SINCE June, contemporary artworks and projects created by 37 Chinese artists and groups are on display at the “The Curation Workshop” exhibition in OCT Art and Design Gallery in Nanshan District. The display was arranged by event initiator and independent curator Cui Cancan. During the exhibition, eight young Chinese curators were invited to present their curation proposals. They could increase or reduce the exhibited works and re-arrange the display in their proposals.
As the exhibition draws to a close, a two-day forum was held last weekend at the gallery with domestic art museum directors, critics and curators sharing their thoughts on curation.
“We believe curation as an academic subject should not only be studied or researched at universities but also at art museums due to its multidisciplinary nature. Since the opening of OCT Art and Design Gallery in 2008, we have tried to add experiments to our exhibitions to have a cross-disciplinary approach and respect the different ways presented by different curators. Through ‘The Curation Workshop,’ we are exploring other possibilities and varieties in curation,” said Feng Feng, executive director of OCT Art and Design Gallery.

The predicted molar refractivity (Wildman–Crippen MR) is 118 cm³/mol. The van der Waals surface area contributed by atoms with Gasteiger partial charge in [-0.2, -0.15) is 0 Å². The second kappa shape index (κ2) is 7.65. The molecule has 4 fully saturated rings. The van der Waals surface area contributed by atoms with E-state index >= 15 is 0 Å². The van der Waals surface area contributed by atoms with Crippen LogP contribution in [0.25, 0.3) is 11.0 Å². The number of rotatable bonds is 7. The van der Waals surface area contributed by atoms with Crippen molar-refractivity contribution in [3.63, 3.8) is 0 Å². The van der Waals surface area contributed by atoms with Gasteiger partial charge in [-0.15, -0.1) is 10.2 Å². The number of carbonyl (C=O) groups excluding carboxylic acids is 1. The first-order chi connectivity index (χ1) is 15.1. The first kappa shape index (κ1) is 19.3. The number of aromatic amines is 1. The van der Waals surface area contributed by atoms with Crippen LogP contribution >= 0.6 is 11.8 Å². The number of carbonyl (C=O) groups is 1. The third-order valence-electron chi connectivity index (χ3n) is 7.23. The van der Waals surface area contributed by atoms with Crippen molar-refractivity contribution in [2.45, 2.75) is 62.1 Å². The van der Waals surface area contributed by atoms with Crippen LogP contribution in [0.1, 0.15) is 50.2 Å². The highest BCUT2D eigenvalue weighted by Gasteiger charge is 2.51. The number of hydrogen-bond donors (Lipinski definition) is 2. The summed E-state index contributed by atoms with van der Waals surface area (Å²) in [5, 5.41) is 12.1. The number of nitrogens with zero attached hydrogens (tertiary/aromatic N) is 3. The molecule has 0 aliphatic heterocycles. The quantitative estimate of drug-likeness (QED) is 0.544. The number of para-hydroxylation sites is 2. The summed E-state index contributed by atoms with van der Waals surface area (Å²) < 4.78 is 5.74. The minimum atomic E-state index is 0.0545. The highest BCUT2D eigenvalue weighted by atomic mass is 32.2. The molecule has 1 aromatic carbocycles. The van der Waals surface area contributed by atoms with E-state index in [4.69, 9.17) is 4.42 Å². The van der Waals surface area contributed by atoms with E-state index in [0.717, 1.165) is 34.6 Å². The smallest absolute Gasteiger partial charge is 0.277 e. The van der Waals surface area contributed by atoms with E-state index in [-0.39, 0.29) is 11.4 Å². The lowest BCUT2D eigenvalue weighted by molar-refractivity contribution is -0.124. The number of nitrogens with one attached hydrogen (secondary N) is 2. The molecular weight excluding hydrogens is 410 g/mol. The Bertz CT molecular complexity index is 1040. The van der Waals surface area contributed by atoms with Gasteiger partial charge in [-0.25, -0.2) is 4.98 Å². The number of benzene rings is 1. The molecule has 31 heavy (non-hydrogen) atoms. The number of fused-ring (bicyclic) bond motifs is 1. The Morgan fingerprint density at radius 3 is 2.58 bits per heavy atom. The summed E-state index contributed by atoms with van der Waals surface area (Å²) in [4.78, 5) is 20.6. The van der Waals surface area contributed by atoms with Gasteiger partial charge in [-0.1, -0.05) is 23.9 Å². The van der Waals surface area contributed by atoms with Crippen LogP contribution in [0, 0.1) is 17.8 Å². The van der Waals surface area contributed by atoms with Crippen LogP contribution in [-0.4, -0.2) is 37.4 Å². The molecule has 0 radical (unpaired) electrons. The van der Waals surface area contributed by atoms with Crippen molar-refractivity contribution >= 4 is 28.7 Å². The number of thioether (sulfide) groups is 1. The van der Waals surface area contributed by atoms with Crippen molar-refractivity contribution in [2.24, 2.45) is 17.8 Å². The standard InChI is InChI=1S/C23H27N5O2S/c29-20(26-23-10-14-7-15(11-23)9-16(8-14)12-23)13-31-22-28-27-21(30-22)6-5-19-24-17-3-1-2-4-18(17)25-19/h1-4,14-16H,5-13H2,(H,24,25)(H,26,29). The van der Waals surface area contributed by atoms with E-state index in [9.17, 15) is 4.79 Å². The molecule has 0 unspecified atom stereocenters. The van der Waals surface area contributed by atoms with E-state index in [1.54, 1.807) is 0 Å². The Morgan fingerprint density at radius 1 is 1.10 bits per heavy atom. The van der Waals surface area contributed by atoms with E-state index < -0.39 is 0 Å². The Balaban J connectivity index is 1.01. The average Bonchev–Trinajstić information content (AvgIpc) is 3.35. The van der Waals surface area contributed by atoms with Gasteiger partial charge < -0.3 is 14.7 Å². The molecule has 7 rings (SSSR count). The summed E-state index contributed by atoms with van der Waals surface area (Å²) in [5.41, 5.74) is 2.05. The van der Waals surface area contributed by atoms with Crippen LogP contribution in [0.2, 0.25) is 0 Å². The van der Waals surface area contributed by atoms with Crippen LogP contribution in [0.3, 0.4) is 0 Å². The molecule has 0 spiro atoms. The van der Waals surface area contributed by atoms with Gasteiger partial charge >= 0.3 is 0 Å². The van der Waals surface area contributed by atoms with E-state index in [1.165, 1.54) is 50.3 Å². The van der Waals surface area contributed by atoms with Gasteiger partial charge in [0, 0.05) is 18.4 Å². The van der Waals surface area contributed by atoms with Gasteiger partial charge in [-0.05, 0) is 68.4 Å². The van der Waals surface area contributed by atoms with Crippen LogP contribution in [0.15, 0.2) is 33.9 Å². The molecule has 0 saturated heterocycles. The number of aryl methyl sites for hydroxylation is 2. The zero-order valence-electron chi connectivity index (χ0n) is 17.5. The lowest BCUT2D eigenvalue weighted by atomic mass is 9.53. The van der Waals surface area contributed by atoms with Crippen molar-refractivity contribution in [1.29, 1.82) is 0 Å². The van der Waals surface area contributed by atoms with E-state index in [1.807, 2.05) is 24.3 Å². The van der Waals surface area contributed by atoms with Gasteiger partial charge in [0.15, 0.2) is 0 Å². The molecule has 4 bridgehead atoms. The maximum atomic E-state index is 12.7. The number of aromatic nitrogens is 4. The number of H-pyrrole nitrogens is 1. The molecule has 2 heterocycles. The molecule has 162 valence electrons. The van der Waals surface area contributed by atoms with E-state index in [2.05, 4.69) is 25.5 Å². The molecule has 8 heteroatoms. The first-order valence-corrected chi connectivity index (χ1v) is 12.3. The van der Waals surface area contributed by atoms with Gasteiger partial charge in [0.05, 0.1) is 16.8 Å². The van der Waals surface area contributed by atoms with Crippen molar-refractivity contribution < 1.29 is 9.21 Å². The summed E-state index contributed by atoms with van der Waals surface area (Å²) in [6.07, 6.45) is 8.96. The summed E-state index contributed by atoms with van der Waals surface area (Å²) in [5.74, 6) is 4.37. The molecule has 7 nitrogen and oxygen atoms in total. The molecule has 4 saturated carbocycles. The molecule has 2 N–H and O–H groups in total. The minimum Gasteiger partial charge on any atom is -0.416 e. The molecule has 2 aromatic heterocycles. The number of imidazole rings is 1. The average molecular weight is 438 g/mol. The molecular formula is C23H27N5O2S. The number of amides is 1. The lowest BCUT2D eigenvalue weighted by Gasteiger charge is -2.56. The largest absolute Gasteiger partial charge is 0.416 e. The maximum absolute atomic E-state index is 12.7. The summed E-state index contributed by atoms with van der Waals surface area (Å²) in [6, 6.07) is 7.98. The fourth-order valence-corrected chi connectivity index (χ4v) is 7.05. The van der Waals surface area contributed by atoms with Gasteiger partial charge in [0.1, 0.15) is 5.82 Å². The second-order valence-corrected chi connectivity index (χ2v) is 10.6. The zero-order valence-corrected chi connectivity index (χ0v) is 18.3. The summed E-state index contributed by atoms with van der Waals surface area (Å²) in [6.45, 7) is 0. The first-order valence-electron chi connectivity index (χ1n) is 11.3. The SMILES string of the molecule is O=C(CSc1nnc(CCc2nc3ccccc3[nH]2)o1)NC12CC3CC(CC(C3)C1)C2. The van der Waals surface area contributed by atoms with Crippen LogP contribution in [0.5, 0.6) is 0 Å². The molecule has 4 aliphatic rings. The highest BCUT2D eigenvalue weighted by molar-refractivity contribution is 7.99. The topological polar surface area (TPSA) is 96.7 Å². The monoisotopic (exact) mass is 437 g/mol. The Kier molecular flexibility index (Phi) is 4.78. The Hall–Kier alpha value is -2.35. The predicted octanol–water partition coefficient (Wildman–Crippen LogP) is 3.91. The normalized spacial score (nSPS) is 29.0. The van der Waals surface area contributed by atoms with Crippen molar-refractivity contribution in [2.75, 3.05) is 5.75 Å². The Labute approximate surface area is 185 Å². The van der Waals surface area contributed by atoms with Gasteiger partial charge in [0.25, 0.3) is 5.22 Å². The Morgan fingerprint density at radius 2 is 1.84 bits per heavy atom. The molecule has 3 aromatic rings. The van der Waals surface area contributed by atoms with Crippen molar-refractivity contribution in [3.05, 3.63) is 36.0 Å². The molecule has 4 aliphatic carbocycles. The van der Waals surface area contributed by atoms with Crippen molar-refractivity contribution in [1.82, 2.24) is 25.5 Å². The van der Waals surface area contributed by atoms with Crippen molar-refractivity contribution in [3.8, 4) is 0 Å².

Directors of several public and private art museums also shared their views on the relationship between art museums and curation. Wang Huangsheng, chief director of the Guangzhou Academy of Fine Arts’ art museum, said that public art museums have the advantage of connecting with the public more than smaller private ones, but that Chinese public art museums lack a mature curation system.
Wang Shaoqiang, director of Guangdong Museum of Art, believes in the role of scholars in curation and stressed that an art museum should have its own academic plan. Zhao Qie, director of Times Museum in Guangzhou, and Liu Lin, director of Sifang Art Museum in Nanjing, proposed that private art museums should keep their unique site-specific features in mind, find their positioning and contribute artistic value to the public.
From the point of view of Bian Ka, director of the exhibition department of UCCA Center for Contemporary Art in Beijing, preparing exhibitions in UCCA is similar to making Hollywood movies. “In UCCA, we have a fixed process and many departments working together. Turning a project into an exhibition is not an academic process but more or less a labor production process. Artists not only deal with exhibition staff but also the personnel from souvenir shops and the publicity and educational departments.”
The forum also discussed issues like the roles of critics and the contexts of curation. “The Curation Workshop” ends this Sunday.